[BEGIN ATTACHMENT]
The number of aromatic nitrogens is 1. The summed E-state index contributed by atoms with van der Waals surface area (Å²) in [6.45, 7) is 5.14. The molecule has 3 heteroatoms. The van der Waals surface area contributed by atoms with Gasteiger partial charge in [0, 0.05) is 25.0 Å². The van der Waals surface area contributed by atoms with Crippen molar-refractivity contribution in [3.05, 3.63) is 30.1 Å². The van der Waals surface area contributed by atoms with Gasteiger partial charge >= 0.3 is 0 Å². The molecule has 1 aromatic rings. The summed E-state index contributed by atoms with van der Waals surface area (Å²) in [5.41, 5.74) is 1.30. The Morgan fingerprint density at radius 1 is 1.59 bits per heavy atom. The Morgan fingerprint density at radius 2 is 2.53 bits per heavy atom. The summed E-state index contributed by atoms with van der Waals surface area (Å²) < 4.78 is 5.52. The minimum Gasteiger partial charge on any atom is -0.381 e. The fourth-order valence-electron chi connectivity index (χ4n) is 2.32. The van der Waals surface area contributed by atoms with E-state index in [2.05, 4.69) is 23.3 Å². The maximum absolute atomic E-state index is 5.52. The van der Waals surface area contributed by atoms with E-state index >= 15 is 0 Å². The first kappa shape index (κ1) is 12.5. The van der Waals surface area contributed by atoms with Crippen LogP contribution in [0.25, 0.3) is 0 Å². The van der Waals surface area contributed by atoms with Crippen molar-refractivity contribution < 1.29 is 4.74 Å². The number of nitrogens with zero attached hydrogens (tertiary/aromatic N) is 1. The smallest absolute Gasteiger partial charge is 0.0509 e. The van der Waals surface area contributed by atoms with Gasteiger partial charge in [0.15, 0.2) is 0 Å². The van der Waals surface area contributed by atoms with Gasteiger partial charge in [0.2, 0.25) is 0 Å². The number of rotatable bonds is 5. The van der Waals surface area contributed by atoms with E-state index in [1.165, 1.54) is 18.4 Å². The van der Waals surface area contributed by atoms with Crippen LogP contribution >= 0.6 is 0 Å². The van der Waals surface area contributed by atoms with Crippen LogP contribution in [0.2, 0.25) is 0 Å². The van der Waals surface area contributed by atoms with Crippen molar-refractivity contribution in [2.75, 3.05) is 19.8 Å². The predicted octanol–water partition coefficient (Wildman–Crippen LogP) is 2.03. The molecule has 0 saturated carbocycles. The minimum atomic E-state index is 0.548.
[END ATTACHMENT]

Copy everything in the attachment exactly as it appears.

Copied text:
The number of aromatic nitrogens is 1. The summed E-state index contributed by atoms with van der Waals surface area (Å²) in [6.45, 7) is 5.14. The molecule has 3 heteroatoms. The van der Waals surface area contributed by atoms with Gasteiger partial charge in [0, 0.05) is 25.0 Å². The van der Waals surface area contributed by atoms with Crippen molar-refractivity contribution in [3.05, 3.63) is 30.1 Å². The van der Waals surface area contributed by atoms with Gasteiger partial charge >= 0.3 is 0 Å². The molecule has 1 aromatic rings. The summed E-state index contributed by atoms with van der Waals surface area (Å²) in [5.41, 5.74) is 1.30. The Morgan fingerprint density at radius 1 is 1.59 bits per heavy atom. The Morgan fingerprint density at radius 2 is 2.53 bits per heavy atom. The summed E-state index contributed by atoms with van der Waals surface area (Å²) < 4.78 is 5.52. The minimum Gasteiger partial charge on any atom is -0.381 e. The fourth-order valence-electron chi connectivity index (χ4n) is 2.32. The van der Waals surface area contributed by atoms with E-state index in [2.05, 4.69) is 23.3 Å². The maximum absolute atomic E-state index is 5.52. The van der Waals surface area contributed by atoms with E-state index >= 15 is 0 Å². The first kappa shape index (κ1) is 12.5. The van der Waals surface area contributed by atoms with Crippen LogP contribution in [0.25, 0.3) is 0 Å². The van der Waals surface area contributed by atoms with Crippen molar-refractivity contribution < 1.29 is 4.74 Å². The number of nitrogens with zero attached hydrogens (tertiary/aromatic N) is 1. The smallest absolute Gasteiger partial charge is 0.0509 e. The van der Waals surface area contributed by atoms with Gasteiger partial charge in [0.15, 0.2) is 0 Å². The van der Waals surface area contributed by atoms with Gasteiger partial charge in [0.2, 0.25) is 0 Å². The number of rotatable bonds is 5. The van der Waals surface area contributed by atoms with E-state index in [1.165, 1.54) is 18.4 Å². The van der Waals surface area contributed by atoms with Crippen LogP contribution >= 0.6 is 0 Å². The van der Waals surface area contributed by atoms with Crippen LogP contribution in [0.2, 0.25) is 0 Å². The van der Waals surface area contributed by atoms with Crippen molar-refractivity contribution in [2.75, 3.05) is 19.8 Å². The predicted octanol–water partition coefficient (Wildman–Crippen LogP) is 2.03. The molecule has 0 saturated carbocycles. The minimum atomic E-state index is 0.548.